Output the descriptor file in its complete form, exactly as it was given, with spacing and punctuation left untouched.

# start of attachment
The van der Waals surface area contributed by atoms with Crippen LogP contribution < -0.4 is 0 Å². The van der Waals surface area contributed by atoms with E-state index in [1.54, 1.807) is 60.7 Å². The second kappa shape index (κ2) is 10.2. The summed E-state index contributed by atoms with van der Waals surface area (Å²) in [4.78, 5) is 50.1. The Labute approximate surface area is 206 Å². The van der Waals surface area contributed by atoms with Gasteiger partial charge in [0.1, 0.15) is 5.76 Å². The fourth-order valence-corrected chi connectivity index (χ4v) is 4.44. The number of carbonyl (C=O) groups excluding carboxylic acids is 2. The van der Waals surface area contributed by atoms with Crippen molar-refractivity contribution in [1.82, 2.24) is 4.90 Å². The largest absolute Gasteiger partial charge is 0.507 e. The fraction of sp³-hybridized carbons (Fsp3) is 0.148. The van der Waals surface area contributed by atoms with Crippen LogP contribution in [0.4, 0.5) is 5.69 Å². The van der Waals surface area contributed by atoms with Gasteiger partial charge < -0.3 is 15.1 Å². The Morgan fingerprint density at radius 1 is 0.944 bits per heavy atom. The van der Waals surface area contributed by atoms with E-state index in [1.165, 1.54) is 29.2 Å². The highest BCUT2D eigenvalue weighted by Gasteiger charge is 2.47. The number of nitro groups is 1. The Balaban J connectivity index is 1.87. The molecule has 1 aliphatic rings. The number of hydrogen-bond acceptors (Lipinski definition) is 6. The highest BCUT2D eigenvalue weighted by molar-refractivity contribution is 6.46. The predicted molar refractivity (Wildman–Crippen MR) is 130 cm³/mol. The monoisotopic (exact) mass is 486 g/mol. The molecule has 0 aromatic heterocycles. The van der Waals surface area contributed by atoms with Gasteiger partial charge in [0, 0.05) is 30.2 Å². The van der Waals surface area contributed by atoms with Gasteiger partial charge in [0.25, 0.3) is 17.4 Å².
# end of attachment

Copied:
The van der Waals surface area contributed by atoms with Crippen LogP contribution < -0.4 is 0 Å². The van der Waals surface area contributed by atoms with E-state index in [1.54, 1.807) is 60.7 Å². The second kappa shape index (κ2) is 10.2. The summed E-state index contributed by atoms with van der Waals surface area (Å²) in [4.78, 5) is 50.1. The Labute approximate surface area is 206 Å². The van der Waals surface area contributed by atoms with Gasteiger partial charge in [0.1, 0.15) is 5.76 Å². The fourth-order valence-corrected chi connectivity index (χ4v) is 4.44. The number of carbonyl (C=O) groups excluding carboxylic acids is 2. The van der Waals surface area contributed by atoms with Crippen molar-refractivity contribution in [1.82, 2.24) is 4.90 Å². The largest absolute Gasteiger partial charge is 0.507 e. The fraction of sp³-hybridized carbons (Fsp3) is 0.148. The van der Waals surface area contributed by atoms with Crippen LogP contribution in [0.4, 0.5) is 5.69 Å². The van der Waals surface area contributed by atoms with Gasteiger partial charge < -0.3 is 15.1 Å². The Morgan fingerprint density at radius 1 is 0.944 bits per heavy atom. The van der Waals surface area contributed by atoms with E-state index in [1.165, 1.54) is 29.2 Å². The highest BCUT2D eigenvalue weighted by Gasteiger charge is 2.47. The number of nitro groups is 1. The Balaban J connectivity index is 1.87. The molecule has 1 aliphatic rings. The number of hydrogen-bond acceptors (Lipinski definition) is 6. The highest BCUT2D eigenvalue weighted by molar-refractivity contribution is 6.46. The predicted molar refractivity (Wildman–Crippen MR) is 130 cm³/mol. The monoisotopic (exact) mass is 486 g/mol. The molecule has 0 aromatic heterocycles. The van der Waals surface area contributed by atoms with Gasteiger partial charge in [0, 0.05) is 30.2 Å². The van der Waals surface area contributed by atoms with Gasteiger partial charge in [0.25, 0.3) is 17.4 Å².